Australia’s Home Affairs Minister has continued to stress that this situation should not be politicised, wary of the political repercussions of this latest people trafficking incident. It all stems from several tragedies off Australia’s north coast in 2001, when the last large-scale arrival of asylum seekers occured – swinging whole elections.
Speaker: Bob Debus, Australia’s Home Affairs minister; John Howard, former Australian prime minister; Amal Bazry, Iraqi survivor of the SIEV X sinking of 2001
SEN LAM: Australia’s Home Affairs Minister, Bob Debus has continued to stress that this situation should not be politicised.
BOB DEBUS, AUSTRALIA’S HOME AFFAIRS MINISTER: I am not going to allow this particular incident to be politicised as some incidents have been politicised in the past, often to our national shame.
SEN LAM: The Australian government has every reason to be afraid of the political repercussions of this latest people trafficking incident. A major tragedy off Australia’s north coast in 2001, when the last large arrival of asylum seekers occured, swung whole elections as Adam Connors reports.
ADAM CONNORS: It was the last months of the 2001 Australian Government federal election – an election fought in a tough new post-September 11 atmosphere of national security and immigration. During the month of August and leading up to the November election, asylum seekers arriving by boat on islands off the Australian mainland rose suddenly, making the issue a hot election topic.
JOHN HOWARD: We have a proud record of welcoming people from 140 different nations, but we will decide who comes to this country and the circumstances in which they come.
ADAM CONNORS: By June 2001, the Government and its Navy and protectorate services were intercepting barely seaworthy Indonesian fishing boats carrying between 200 and 400 asylum seekers each, off Christmas and Ashmore Islands – many from war-torn Afghanistan and the Middle East.
It was one of these vessels – a 20m wooden fishing boat carrying 438 mainly Afghan refugees – that the Norwegian cargo ship, the MV ‘Tampa’, rescued on August 26, 2001, and was subsequently stormed by Australian troops. The captain had refused Australia’s order to redirect the ship with the sick refugees back to international waters. Australia threatened him with people-smuggling charges for his humanitarian gesture.
By September, there were so many boats that they were coined with an acronym by the Australian Government Defence Force: SIEV – suspects illegal entry vessel, or SIEV – and usually given a number starting from 1. On October 7, the then immigration minister, Peter Reith, announced that another boat load of 223 people – SIEV 4 – was intercepted, and they had proof that children had been thrown overboard. Nearly one month out of the election the Prime Minister responded.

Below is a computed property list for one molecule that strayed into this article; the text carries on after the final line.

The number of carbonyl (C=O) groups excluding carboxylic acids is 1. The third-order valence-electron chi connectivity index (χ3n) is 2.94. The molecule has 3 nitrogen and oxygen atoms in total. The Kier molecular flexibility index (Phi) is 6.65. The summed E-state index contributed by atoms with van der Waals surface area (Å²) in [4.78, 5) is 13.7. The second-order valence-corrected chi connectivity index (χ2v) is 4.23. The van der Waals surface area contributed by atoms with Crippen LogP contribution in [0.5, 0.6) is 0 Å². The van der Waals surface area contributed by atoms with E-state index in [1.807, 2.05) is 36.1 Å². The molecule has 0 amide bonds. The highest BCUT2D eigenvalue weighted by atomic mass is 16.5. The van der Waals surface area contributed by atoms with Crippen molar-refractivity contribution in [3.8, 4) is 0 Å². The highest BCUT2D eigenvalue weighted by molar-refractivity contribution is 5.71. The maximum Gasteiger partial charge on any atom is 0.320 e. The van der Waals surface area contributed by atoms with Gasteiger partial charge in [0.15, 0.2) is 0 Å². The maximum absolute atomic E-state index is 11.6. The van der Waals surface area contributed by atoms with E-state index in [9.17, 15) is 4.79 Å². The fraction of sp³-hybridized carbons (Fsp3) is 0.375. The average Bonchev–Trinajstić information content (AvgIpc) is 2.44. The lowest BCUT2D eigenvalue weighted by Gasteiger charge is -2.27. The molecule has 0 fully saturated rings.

JOHN HOWARD: They’re not coming to the Australian mainland, that’s one choice that is not available, and the behaviour of a number of these people, particularly those involving throwing their children overboard. I mean, I can’t imagine how a genuine refugee would ever do that. And anybody who would endanger the lives of their children in that kind of way I find it hard to accept. I certainly don’t want people of that type in Australia. I really don’t.
ADAM CONNORS: It was under this atmosphere that the SIEV X sailed – ‘X’ because the 19.5 metre boat had no name from Indonesia, and with approximately 421 people on board, on October 18, 2001. Amal Bazri was one of them, and she told SBS Radio in 2006 of the images that still haunt her.
AMAL BAZRY: I’m from Iraq and I live in Melbourne now with my son and my husband. I have been on this boat, SIEV X, with my group around 420, maybe more, people. Our boat sunk on the way to Christmas Island. And I know most the people, women, children, especially the children, I have nice relationship with them. I talk with them very nice about Australia. All these children they died on the ocean. I feel so sorry for them dreams. When I saw them dreams in the ocean I say, “Oh, God. Them dreams also die.”
ADAM CONNORS: Of the more than 400 that began the journey, 353 died, approximately 146 children, 142 women and 65 men. The worst maritime disaster in Australian waters since World War II.